‘No man is an island’ – so the saying goes, but in today’s stress-loaded workplace, one does often feel alone and isolated. Human beings thrive on contact and relationships, and it’s important to forge bonds that are mutually productive. The company we keep defines our personality and it often defines and shapes our life too. These three most important relationships can be the key to a more successful career for you.
1. The Mentor. We all need to learn from someone who is older, more experienced, and more successful than us. They say smart people learn from the mistakes of others. So if you’re lucky enough to find someone who’s willing to impart wisdom, pay heed instead of brushing it off arrogantly. You may learn some important lessons just like Yahoo CEO Marissa Mayer did from Google Co-founder Larry Page.
2. The Peer. Any career-oriented young person must interact with peers, exchanging ideas and discussing possibilities. A network of driven peers provide inspiration and healthy competition. It may even lead to productive partnerships – and history proves it: In 1837, two brothers-in-law William Procter and James Gamble decided to combine forces and form a company called Procter & Gamble. Likewise two friends, Bill Hewlett and Dave Packard, joined hands in what would go on to become HP. And of course, Steve Wozniak and Steve Jobs got together to start Apple Inc.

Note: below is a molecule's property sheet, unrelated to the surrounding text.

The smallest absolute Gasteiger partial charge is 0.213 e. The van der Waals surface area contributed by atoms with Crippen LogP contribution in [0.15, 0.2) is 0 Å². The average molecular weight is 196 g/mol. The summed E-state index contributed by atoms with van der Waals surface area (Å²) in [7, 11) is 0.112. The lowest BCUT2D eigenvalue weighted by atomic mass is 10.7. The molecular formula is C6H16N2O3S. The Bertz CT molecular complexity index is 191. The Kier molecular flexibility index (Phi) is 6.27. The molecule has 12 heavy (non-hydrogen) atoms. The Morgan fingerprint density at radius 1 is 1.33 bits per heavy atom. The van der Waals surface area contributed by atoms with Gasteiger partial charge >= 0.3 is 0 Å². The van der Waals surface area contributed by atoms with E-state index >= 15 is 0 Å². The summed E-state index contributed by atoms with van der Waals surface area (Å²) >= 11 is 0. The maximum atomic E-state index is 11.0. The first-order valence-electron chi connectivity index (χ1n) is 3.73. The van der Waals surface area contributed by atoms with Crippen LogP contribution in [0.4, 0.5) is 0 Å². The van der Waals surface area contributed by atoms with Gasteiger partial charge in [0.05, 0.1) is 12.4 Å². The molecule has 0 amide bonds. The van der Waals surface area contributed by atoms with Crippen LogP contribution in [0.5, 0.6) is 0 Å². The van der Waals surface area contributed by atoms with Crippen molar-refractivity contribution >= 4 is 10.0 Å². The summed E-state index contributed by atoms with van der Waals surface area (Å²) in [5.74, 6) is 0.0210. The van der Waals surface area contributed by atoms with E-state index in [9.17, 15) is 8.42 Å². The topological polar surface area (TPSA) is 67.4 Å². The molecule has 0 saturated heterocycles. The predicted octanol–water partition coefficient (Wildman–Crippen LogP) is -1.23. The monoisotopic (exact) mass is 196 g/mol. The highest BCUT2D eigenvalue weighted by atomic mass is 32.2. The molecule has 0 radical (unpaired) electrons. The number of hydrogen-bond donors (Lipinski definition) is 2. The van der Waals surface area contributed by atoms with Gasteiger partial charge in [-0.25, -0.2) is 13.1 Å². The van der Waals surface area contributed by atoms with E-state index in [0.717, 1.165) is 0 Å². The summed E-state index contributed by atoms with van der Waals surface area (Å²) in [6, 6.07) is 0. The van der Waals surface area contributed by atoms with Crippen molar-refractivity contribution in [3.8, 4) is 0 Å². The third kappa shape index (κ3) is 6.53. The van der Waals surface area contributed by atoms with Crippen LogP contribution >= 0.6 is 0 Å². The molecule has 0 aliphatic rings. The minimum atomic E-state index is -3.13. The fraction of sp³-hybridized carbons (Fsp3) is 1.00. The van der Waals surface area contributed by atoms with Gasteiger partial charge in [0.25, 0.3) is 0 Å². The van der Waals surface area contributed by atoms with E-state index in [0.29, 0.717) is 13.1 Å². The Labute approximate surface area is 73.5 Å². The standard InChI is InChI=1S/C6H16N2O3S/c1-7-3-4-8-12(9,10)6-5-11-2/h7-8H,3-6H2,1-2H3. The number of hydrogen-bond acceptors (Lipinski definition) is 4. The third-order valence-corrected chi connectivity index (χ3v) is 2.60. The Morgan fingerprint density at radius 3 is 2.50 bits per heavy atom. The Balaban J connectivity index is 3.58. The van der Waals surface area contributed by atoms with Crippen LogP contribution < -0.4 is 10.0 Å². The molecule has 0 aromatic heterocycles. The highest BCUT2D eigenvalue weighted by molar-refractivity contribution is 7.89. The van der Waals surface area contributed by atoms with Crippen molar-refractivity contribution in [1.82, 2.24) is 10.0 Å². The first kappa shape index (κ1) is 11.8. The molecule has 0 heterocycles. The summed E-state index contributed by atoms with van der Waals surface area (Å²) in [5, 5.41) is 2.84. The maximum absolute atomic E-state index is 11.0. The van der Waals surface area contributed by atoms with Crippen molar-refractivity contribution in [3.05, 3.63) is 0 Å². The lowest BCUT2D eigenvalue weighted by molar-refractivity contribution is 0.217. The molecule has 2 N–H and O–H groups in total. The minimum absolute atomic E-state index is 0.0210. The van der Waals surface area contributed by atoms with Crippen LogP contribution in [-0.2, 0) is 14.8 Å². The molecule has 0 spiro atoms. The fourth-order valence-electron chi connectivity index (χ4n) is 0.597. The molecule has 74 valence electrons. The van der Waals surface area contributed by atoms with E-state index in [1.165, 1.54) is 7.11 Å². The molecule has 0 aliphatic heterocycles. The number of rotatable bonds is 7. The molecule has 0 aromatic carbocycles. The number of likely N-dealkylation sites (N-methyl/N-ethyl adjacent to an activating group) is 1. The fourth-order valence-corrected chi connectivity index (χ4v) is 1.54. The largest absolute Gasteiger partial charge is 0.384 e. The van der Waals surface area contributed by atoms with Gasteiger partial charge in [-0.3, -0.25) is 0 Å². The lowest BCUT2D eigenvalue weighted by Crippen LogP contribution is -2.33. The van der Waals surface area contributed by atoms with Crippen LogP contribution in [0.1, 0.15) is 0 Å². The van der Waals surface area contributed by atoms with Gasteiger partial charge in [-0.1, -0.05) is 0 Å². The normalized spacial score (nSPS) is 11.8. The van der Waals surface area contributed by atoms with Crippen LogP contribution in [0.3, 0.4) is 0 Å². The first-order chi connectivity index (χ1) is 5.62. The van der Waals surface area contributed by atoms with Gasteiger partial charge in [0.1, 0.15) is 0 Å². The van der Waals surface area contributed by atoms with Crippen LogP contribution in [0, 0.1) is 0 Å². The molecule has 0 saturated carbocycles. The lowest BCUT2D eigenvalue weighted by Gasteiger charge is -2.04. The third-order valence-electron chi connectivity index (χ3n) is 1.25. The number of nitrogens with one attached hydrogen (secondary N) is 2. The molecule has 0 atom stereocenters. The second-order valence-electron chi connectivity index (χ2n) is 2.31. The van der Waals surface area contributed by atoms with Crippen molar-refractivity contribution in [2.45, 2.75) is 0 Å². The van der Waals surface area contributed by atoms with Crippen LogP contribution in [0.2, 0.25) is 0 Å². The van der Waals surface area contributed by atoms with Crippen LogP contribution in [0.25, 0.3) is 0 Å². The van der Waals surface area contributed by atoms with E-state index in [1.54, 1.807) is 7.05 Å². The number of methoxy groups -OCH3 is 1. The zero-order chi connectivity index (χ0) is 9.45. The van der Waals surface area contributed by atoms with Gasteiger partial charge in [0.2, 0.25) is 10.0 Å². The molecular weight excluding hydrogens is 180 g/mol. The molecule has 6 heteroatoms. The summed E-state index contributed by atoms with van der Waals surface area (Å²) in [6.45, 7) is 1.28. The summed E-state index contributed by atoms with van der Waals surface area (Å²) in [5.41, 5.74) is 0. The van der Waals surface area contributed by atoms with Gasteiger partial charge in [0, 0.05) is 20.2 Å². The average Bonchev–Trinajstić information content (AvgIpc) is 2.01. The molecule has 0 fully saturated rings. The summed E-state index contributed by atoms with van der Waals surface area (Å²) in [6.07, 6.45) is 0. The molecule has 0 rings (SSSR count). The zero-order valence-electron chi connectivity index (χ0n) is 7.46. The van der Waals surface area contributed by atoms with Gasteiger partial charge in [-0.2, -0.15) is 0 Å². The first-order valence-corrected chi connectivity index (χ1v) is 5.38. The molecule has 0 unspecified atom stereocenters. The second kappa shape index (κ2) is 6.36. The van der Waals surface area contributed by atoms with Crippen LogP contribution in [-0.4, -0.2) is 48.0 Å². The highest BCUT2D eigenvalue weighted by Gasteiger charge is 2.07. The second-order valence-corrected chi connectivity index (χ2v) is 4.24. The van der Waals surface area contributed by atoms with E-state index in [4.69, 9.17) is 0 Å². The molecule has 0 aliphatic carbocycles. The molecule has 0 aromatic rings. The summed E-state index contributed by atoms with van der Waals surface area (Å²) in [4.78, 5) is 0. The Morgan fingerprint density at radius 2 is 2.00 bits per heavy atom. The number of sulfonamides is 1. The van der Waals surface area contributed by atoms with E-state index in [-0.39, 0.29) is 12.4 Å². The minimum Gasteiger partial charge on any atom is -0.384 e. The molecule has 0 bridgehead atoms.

3. The Apprentice. Well, you may not be in the league of Donald Trump but interacting with the novice in the office may actually do you a lot of good. It exposes you to new ideas and novel ways of seeking solutions. You need to challenge yourself constantly in order to remain relevant; that’s why Aristotle loved the company of his pupil Alexander — the younger man was always throwing questions at the older, and questioning keeps your knowledge from becoming jaded. Then when Alexander became ‘the Great’, much of the credit went to Aristotle.